It lists the supported GSEA methods. Since EGSEA base methods are implemented in the Bioconductor project, the most recent version of each individual method is always used.
These methods include:
ora, globaltest, plage, safe, zscore,
gage, ssgsea, roast, fry, padog,
camera and gsva.
ora, gage, camera and
gsva methods depend on a competitive null
hypothesis while the remaining seven methods are based on a self-contained hypothesis.
Conveniently, EGSEA is not limited to these twelve
GSE methods and new GSE tests can be easily integrated into the framework.
Note: the execution time of base methods can vary depending on the size of gene set collections, number of samples, number of genes and number of contrasts. When a gene set collection of around 200 gene sets was tested on a dataset of 17,500 genes, 8 samples and 2 contrasts, the execution time of base methods in ascending order was as follows:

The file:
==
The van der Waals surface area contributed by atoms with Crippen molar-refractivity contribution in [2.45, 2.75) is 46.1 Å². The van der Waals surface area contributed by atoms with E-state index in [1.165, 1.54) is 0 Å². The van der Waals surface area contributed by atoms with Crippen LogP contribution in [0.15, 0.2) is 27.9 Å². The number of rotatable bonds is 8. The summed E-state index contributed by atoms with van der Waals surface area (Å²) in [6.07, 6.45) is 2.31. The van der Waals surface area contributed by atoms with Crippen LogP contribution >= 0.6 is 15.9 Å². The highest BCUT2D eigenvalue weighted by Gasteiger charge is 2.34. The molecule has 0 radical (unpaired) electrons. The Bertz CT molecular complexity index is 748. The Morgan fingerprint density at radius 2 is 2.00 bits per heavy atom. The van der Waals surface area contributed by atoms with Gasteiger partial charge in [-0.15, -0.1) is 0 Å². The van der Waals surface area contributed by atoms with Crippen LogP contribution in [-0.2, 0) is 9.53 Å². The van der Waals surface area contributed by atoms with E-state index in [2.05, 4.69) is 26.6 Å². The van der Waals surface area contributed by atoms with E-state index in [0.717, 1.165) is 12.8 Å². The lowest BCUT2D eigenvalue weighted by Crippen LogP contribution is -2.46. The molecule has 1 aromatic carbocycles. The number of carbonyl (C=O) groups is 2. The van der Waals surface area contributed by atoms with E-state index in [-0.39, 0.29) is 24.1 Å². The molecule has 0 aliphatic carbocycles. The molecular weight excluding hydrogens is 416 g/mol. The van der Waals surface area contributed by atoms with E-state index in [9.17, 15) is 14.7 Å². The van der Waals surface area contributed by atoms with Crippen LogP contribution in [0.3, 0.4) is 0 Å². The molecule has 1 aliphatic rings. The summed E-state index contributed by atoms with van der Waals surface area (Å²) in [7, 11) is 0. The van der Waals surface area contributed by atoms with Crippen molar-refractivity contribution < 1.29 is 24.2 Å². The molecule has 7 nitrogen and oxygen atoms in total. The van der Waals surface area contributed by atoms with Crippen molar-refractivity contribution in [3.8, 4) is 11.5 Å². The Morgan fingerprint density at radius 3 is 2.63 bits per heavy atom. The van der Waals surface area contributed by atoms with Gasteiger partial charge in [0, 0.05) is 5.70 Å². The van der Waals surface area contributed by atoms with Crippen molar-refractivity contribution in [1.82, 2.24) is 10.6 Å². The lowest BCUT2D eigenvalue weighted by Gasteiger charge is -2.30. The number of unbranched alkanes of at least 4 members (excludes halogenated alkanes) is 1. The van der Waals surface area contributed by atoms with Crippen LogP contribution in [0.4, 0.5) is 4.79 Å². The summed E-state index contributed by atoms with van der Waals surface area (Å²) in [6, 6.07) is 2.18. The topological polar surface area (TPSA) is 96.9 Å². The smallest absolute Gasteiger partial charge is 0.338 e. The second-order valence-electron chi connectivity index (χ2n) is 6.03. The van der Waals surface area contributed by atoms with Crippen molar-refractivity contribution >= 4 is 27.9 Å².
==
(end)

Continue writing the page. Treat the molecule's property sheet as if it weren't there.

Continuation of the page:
globaltest; safe; gage; gsva; zscore; plage; fry; camera; ora; ssgsea; padog. When the
same dataset was tested on a large gene set collection of 3,700 gene sets, the execution
time of base methods in ascending order was as follows:
globaltest; camera; fry; zscore; plage; safe; gsva; ora; gage; padog; ssgsea. Apparently, the
size of gene set collection plays a key role in the execution time of most of the base
methods. The reduction rate of execution time between the large and small gene set
collections varied between 18% and 88%.
camera, fry, plage, zscore and
ora showed the least
reduction rate of execution time. As a result, there is no guarantee that a single combination
of base methods would run faster than other combinations. It is worth mentioning that
our simulation results showed that the increasing number of base methods in the EGSEA
analysis is desirable to achieve high performance.
It returns a character vector of supported GSE methods.
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